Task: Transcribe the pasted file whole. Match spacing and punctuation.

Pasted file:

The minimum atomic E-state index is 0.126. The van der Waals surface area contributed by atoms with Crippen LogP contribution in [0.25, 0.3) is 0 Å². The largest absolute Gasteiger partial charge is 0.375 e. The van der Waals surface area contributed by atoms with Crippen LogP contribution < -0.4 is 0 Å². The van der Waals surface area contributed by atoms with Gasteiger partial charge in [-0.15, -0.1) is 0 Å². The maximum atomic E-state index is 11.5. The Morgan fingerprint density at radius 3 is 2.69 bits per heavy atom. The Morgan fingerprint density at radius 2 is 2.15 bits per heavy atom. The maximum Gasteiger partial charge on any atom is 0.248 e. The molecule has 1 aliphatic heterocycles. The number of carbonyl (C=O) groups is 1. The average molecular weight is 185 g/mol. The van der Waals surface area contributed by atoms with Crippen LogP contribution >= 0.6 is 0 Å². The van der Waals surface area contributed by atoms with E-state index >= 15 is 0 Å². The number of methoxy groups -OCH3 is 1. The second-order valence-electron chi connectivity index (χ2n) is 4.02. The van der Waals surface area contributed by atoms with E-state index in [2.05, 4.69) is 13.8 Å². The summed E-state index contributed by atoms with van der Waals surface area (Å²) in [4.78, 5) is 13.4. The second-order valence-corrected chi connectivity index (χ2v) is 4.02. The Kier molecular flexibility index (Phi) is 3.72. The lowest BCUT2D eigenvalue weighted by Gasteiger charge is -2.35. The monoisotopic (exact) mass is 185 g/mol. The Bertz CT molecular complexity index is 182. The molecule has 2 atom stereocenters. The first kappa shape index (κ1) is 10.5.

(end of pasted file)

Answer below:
The minimum atomic E-state index is 0.126. The van der Waals surface area contributed by atoms with Crippen LogP contribution in [0.25, 0.3) is 0 Å². The largest absolute Gasteiger partial charge is 0.375 e. The van der Waals surface area contributed by atoms with Crippen LogP contribution < -0.4 is 0 Å². The van der Waals surface area contributed by atoms with Gasteiger partial charge in [-0.15, -0.1) is 0 Å². The maximum atomic E-state index is 11.5. The Morgan fingerprint density at radius 3 is 2.69 bits per heavy atom. The Morgan fingerprint density at radius 2 is 2.15 bits per heavy atom. The maximum Gasteiger partial charge on any atom is 0.248 e. The molecule has 1 aliphatic heterocycles. The number of carbonyl (C=O) groups is 1. The average molecular weight is 185 g/mol. The van der Waals surface area contributed by atoms with Crippen LogP contribution >= 0.6 is 0 Å². The van der Waals surface area contributed by atoms with E-state index >= 15 is 0 Å². The number of methoxy groups -OCH3 is 1. The second-order valence-electron chi connectivity index (χ2n) is 4.02. The van der Waals surface area contributed by atoms with E-state index in [2.05, 4.69) is 13.8 Å². The summed E-state index contributed by atoms with van der Waals surface area (Å²) in [4.78, 5) is 13.4. The second-order valence-corrected chi connectivity index (χ2v) is 4.02. The Kier molecular flexibility index (Phi) is 3.72. The lowest BCUT2D eigenvalue weighted by Gasteiger charge is -2.35. The monoisotopic (exact) mass is 185 g/mol. The Bertz CT molecular complexity index is 182. The molecule has 2 atom stereocenters. The first kappa shape index (κ1) is 10.5.